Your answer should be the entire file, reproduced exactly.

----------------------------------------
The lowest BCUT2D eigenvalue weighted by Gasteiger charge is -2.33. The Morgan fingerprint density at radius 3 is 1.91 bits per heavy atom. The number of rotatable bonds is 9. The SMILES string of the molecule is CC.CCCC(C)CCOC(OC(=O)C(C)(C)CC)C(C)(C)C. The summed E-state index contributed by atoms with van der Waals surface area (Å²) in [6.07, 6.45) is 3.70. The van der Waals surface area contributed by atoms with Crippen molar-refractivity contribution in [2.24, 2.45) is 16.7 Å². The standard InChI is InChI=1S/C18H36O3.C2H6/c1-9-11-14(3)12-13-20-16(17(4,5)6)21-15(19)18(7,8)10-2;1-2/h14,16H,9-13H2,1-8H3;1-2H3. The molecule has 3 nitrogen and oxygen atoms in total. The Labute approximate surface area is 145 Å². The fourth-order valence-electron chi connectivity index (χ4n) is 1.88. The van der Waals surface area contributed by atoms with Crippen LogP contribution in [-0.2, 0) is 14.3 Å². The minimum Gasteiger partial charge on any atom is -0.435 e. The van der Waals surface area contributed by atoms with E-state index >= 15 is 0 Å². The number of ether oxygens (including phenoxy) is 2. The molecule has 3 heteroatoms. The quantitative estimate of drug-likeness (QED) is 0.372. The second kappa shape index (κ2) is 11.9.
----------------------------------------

The lowest BCUT2D eigenvalue weighted by Gasteiger charge is -2.33. The Morgan fingerprint density at radius 3 is 1.91 bits per heavy atom. The number of rotatable bonds is 9. The SMILES string of the molecule is CC.CCCC(C)CCOC(OC(=O)C(C)(C)CC)C(C)(C)C. The summed E-state index contributed by atoms with van der Waals surface area (Å²) in [6.07, 6.45) is 3.70. The van der Waals surface area contributed by atoms with Crippen molar-refractivity contribution in [2.24, 2.45) is 16.7 Å². The standard InChI is InChI=1S/C18H36O3.C2H6/c1-9-11-14(3)12-13-20-16(17(4,5)6)21-15(19)18(7,8)10-2;1-2/h14,16H,9-13H2,1-8H3;1-2H3. The molecule has 3 nitrogen and oxygen atoms in total. The Labute approximate surface area is 145 Å². The fourth-order valence-electron chi connectivity index (χ4n) is 1.88. The van der Waals surface area contributed by atoms with Crippen LogP contribution in [-0.2, 0) is 14.3 Å². The minimum Gasteiger partial charge on any atom is -0.435 e. The van der Waals surface area contributed by atoms with E-state index >= 15 is 0 Å². The number of ether oxygens (including phenoxy) is 2. The molecule has 3 heteroatoms. The quantitative estimate of drug-likeness (QED) is 0.372. The second kappa shape index (κ2) is 11.9.